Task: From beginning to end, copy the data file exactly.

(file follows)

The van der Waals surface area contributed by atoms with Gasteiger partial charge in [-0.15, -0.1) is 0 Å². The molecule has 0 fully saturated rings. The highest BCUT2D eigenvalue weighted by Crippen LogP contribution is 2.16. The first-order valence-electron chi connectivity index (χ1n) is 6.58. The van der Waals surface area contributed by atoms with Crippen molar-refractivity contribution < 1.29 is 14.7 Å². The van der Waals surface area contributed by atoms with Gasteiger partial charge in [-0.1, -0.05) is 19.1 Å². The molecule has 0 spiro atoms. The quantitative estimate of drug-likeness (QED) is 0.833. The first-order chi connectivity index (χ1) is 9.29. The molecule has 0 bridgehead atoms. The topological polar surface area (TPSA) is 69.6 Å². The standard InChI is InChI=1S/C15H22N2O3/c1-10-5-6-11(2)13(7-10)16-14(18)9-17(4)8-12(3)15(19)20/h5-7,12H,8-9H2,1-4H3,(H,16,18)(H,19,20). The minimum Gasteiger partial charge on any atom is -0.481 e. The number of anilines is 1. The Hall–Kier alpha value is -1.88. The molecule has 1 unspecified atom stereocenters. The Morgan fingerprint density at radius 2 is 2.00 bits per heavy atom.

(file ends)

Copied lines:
The van der Waals surface area contributed by atoms with Gasteiger partial charge in [-0.15, -0.1) is 0 Å². The molecule has 0 fully saturated rings. The highest BCUT2D eigenvalue weighted by Crippen LogP contribution is 2.16. The first-order valence-electron chi connectivity index (χ1n) is 6.58. The van der Waals surface area contributed by atoms with Crippen molar-refractivity contribution < 1.29 is 14.7 Å². The van der Waals surface area contributed by atoms with Gasteiger partial charge in [-0.1, -0.05) is 19.1 Å². The molecule has 0 spiro atoms. The quantitative estimate of drug-likeness (QED) is 0.833. The first-order chi connectivity index (χ1) is 9.29. The molecule has 0 bridgehead atoms. The topological polar surface area (TPSA) is 69.6 Å². The standard InChI is InChI=1S/C15H22N2O3/c1-10-5-6-11(2)13(7-10)16-14(18)9-17(4)8-12(3)15(19)20/h5-7,12H,8-9H2,1-4H3,(H,16,18)(H,19,20). The minimum Gasteiger partial charge on any atom is -0.481 e. The number of anilines is 1. The Hall–Kier alpha value is -1.88. The molecule has 1 unspecified atom stereocenters. The Morgan fingerprint density at radius 2 is 2.00 bits per heavy atom.